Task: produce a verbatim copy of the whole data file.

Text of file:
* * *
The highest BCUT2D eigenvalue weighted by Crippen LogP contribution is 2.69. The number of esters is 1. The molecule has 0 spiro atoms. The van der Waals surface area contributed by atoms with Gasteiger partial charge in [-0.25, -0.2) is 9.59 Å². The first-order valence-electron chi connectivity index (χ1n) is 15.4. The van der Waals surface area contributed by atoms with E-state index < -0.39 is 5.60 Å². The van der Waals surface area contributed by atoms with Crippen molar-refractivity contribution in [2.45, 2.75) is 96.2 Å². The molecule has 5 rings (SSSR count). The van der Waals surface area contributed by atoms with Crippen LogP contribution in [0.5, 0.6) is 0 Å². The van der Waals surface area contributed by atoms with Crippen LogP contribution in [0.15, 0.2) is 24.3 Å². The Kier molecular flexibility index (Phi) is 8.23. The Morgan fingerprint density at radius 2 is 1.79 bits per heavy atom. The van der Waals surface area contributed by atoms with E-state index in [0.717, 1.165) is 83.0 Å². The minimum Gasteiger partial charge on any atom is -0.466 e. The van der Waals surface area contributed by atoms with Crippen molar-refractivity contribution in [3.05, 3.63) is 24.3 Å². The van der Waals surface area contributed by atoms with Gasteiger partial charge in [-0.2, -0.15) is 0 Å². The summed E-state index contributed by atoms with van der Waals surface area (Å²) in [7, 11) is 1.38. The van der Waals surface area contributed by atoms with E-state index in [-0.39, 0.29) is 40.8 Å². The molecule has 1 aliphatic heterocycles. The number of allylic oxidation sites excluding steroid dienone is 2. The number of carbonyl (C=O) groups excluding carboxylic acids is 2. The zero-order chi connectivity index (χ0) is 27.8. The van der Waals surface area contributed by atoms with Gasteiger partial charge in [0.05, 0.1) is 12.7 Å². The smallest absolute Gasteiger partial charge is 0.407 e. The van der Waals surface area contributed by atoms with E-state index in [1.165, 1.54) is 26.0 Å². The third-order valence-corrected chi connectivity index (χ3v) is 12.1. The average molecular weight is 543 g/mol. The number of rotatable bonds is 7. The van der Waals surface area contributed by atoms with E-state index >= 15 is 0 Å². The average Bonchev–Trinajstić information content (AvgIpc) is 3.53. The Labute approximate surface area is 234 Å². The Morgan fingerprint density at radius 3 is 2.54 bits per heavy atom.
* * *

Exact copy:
The highest BCUT2D eigenvalue weighted by Crippen LogP contribution is 2.69. The number of esters is 1. The molecule has 0 spiro atoms. The van der Waals surface area contributed by atoms with Gasteiger partial charge in [-0.25, -0.2) is 9.59 Å². The first-order valence-electron chi connectivity index (χ1n) is 15.4. The van der Waals surface area contributed by atoms with E-state index < -0.39 is 5.60 Å². The van der Waals surface area contributed by atoms with Crippen molar-refractivity contribution in [2.45, 2.75) is 96.2 Å². The molecule has 5 rings (SSSR count). The van der Waals surface area contributed by atoms with Crippen LogP contribution in [0.5, 0.6) is 0 Å². The van der Waals surface area contributed by atoms with Crippen LogP contribution in [0.15, 0.2) is 24.3 Å². The Kier molecular flexibility index (Phi) is 8.23. The Morgan fingerprint density at radius 2 is 1.79 bits per heavy atom. The van der Waals surface area contributed by atoms with E-state index in [0.717, 1.165) is 83.0 Å². The minimum Gasteiger partial charge on any atom is -0.466 e. The van der Waals surface area contributed by atoms with Crippen molar-refractivity contribution in [3.05, 3.63) is 24.3 Å². The van der Waals surface area contributed by atoms with Gasteiger partial charge in [-0.2, -0.15) is 0 Å². The summed E-state index contributed by atoms with van der Waals surface area (Å²) in [7, 11) is 1.38. The van der Waals surface area contributed by atoms with E-state index in [-0.39, 0.29) is 40.8 Å². The molecule has 1 aliphatic heterocycles. The number of allylic oxidation sites excluding steroid dienone is 2. The number of carbonyl (C=O) groups excluding carboxylic acids is 2. The zero-order chi connectivity index (χ0) is 27.8. The van der Waals surface area contributed by atoms with Gasteiger partial charge in [0.05, 0.1) is 12.7 Å². The smallest absolute Gasteiger partial charge is 0.407 e. The van der Waals surface area contributed by atoms with E-state index in [1.165, 1.54) is 26.0 Å². The third-order valence-corrected chi connectivity index (χ3v) is 12.1. The average molecular weight is 543 g/mol. The number of rotatable bonds is 7. The van der Waals surface area contributed by atoms with E-state index >= 15 is 0 Å². The average Bonchev–Trinajstić information content (AvgIpc) is 3.53. The Labute approximate surface area is 234 Å². The Morgan fingerprint density at radius 3 is 2.54 bits per heavy atom.